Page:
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In the Matter of Nori-Alyce Y v. Mark Y

State of New York Supreme Court, Appellate Division Third Judicial Department


November 8, 2012

IN THE MATTER OF NORI-ALYCE Y., RESPONDENT,
v.
MARK Y., APPELLANT.

Appeal from an order of the Family Court of Sullivan County (McGuire, J.), entered August 31, 2011, which, in a proceeding pursuant to Family Ct Act article 8, denied respondent's motion to vacate an order of protection.

The opinion of the court was delivered by: Egan Jr., J.

MEMORANDUM AND ORDER

Calendar Date: October 16, 2012

Before: Mercure, J.P., Rose, Lahtinen, McCarthy and Egan Jr., JJ.

Petitioner filed a family offense petition against respondent seeking an order of protection, alleging that he had engaged in various improper conduct toward her and their daughter (born in 1994). When the daughter indicated that she wished to communicate with respondent, the parties apparently consented to the issuance of an order of protection in favor of petitioner alone. Although respondent failed to appear by telephone (as he had in the past) at the scheduled pretrial conference, Family Court, based upon counsel's assurances that respondent consented to the contemplated order of protection, issued a two-year behavioral order of protection in favor of petitioner. Respondent then moved to vacate the order, arguing that counsel misunderstood his position and, further, that Family Court lacked jurisdiction to render the order. Family Court denied the motion, and respondent now appeals.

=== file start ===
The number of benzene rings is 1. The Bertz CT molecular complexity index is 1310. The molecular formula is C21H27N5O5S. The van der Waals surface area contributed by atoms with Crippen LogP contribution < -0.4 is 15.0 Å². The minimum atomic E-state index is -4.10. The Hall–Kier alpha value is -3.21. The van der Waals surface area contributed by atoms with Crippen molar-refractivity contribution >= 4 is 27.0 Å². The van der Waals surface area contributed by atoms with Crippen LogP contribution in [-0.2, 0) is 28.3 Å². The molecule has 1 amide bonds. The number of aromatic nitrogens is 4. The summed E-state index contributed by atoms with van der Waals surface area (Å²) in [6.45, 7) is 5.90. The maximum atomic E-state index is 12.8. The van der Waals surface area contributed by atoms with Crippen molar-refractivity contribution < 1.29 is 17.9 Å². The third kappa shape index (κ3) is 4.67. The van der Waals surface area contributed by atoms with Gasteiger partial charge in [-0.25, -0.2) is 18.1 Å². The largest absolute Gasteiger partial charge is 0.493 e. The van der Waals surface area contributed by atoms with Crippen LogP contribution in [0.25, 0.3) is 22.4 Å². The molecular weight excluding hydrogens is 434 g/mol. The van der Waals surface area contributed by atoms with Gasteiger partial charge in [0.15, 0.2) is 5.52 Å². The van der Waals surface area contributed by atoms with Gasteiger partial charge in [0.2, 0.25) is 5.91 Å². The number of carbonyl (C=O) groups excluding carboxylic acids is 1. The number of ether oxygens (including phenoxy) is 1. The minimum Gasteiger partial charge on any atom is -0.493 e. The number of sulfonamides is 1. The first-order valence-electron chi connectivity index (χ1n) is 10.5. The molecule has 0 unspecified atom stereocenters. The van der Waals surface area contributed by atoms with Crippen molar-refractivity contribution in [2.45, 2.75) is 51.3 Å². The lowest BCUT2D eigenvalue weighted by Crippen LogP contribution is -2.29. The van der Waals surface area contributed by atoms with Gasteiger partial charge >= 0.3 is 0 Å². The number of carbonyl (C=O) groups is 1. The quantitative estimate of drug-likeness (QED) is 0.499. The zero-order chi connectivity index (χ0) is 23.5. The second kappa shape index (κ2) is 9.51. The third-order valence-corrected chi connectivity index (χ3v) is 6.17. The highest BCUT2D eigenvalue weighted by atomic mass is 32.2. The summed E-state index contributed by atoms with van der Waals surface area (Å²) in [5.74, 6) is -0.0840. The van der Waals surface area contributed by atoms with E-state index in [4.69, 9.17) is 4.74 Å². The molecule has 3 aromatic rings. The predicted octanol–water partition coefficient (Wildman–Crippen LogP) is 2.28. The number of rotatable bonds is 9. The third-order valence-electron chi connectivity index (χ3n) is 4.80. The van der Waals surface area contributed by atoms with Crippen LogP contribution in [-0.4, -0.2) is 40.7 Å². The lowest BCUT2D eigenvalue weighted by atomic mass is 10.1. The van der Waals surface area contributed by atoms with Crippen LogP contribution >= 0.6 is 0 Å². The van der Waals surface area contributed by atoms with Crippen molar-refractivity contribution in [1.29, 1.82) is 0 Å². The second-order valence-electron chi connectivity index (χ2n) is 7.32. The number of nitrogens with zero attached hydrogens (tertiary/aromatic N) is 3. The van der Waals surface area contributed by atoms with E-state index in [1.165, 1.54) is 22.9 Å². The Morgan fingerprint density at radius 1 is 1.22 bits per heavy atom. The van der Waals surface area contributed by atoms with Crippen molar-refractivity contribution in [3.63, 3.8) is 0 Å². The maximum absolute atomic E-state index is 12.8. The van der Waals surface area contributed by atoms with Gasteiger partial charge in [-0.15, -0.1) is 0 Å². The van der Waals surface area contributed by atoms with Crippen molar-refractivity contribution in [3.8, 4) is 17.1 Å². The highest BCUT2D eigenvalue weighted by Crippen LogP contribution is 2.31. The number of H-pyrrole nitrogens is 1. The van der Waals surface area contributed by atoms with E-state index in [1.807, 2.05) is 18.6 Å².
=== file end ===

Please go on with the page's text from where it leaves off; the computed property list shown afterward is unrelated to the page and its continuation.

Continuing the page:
We affirm. Although an order of protection indeed may be vacated upon a showing of good cause (see Family Ct Act §§ 841

[c]; 844), where, as here, the order was entered upon consent, respondent bore the burden of establishing fraud, collusion, mistake, accident, or some other similar ground (see generally Hallock v State of New York, 64 NY2d 224, 230 [1984]; Matter of Frutiger, 29 NY2d 143, 150 [1971]). In this regard, respondent provided nothing beyond counsel's conclusory assertion that some type of miscommunication had occurred. However, the possibility of settlement was discussed at an earlier conference, and respondent failed to explain why he did not appear for the scheduled pretrial conference, at which time he easily could have remedied the asserted misunderstanding or objected to the issuance of the order. Under these circumstances, respondent failed to show good cause to warrant setting aside the order of protection (see Matter of Bernal v Bernal, 45 AD3d 589, 589-590 [2007]; Matter of Mohammad v Mohammad, 299 AD2d 363 [2002]; cf. Meyer v Meyer, 228 AD2d 955, 956-957 [1996], lv dismissed and denied 88 NY2d 1062 [1996]; Lynch v Lynch, 122 AD2d 572, 573-574 [1986], lv denied 68 NY2d 610 [1986]).

Respondent's related claim that Family Court failed to confirm the knowing and voluntary nature of his consent was not advanced in his motion papers and, hence, is unpreserved for our review (see Matter of Nicole KK., 46 AD3d 1267, 1268 [2007]). Respondent's remaining contentions, to the extent they are properly before us, have been examined and found to be lacking in merit.

Mercure, J.P., Rose, Lahtinen and McCarthy, JJ., concur.

ORDERED that the order is affirmed, without costs.

ENTER:

Robert D. Mayberger

Clerk of the Court

20121108

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